Many authors choose to use a pen name. Just like actors who use a stage name, the reasons are quite varied and might include not liking their given name or the belief that a new name will make them more successful.
Often a male author will use a pen name if he chooses to write romance stories in the belief that readers will not buy romance work written by male authors. Conversely, female authors often choose to write under a male name if they are writing western or science fiction work. Even though readers are much more open these days, authors continue to believe these stereotypes.
Some authors will choose a pen name if they are afraid their work is too personal, or too controversial. A pen name seems to offer a level of safety and anonymity.
A pen name, or nom de plume, might actually be necessary - what if your given name really is Stephen King? Or Danielle Steel? Or some other easily recognized name? A pen name also helps if you are worried that family members, friends, or others might be upset and offended by what you wrote.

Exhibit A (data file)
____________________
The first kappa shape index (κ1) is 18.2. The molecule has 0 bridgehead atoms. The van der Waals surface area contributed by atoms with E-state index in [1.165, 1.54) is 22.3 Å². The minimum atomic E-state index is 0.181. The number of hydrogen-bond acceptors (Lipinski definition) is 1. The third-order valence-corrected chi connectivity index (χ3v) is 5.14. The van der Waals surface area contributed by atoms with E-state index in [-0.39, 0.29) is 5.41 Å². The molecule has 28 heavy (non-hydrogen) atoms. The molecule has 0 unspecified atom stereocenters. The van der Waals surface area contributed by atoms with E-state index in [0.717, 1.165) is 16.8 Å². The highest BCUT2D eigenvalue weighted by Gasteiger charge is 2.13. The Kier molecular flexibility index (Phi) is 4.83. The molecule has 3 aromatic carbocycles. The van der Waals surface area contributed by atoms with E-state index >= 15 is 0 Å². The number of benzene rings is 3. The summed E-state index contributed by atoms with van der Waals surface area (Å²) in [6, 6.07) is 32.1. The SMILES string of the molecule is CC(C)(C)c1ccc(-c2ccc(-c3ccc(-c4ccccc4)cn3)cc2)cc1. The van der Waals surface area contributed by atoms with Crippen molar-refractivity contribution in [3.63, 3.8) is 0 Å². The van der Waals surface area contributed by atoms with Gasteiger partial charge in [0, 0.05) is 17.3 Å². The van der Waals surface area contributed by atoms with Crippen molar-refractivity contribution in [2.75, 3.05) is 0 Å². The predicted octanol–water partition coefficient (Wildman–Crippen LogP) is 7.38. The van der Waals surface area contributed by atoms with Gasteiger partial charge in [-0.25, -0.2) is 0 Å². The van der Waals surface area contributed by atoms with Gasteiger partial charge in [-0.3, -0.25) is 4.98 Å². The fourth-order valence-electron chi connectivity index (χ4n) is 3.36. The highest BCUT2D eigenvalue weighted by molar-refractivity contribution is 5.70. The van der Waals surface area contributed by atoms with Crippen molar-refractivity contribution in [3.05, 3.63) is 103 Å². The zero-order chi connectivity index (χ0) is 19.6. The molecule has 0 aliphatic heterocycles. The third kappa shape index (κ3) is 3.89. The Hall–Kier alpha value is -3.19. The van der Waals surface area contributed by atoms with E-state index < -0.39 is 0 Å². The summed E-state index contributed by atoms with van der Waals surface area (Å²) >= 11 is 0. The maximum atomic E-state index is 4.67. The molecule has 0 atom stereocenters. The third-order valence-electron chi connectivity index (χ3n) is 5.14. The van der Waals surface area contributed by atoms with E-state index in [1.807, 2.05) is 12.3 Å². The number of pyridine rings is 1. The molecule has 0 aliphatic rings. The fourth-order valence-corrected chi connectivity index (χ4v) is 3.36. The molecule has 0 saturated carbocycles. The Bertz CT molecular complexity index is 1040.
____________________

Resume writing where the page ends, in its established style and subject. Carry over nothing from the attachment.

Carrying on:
Established authors sometimes use a pen name to cross genres and avoid upsetting their fan bases. Another reason for using a pen name is to switch publishers; some authors will use a new name so they can quietly shop around their work. Many writers have day jobs; they are afraid if they published under their real names their bosses might find out and assume they're not working hard enough. Avoiding office gossip or ridicule is a good motivation for using a pen name, especially when writing steamy romance novels.
One of the most common reasons for an author to write using a pseudonym is because their earlier works bombed. If an author didn’t make money for a publisher the first time, he’s not likely to get a second chance. Under a pen name, an author can be reborn.
A list of just a few of the better-known pen names:
Robert Galbraith - J.K. Rowling
Anonymous - Joe Klein
J.D. Robb - Nora Roberts
Barbara Vine - Ruth Rendell
Anne Rumpling & A.N. Roquelaure - Ann Rice
Amanda Quick & Jane Castle - Anne Krentz
Richard Bachman - Stephen King
Ed McBain - Evan Hunter
A.M. Barnard - Louisa May Alcott
Currer, Ellis, & Acton Bell - Charlotte, Emily, & Anne Bronte
George Eliot - Mary Ann Evans
Mark Twain - Samuel Langhorne Clemens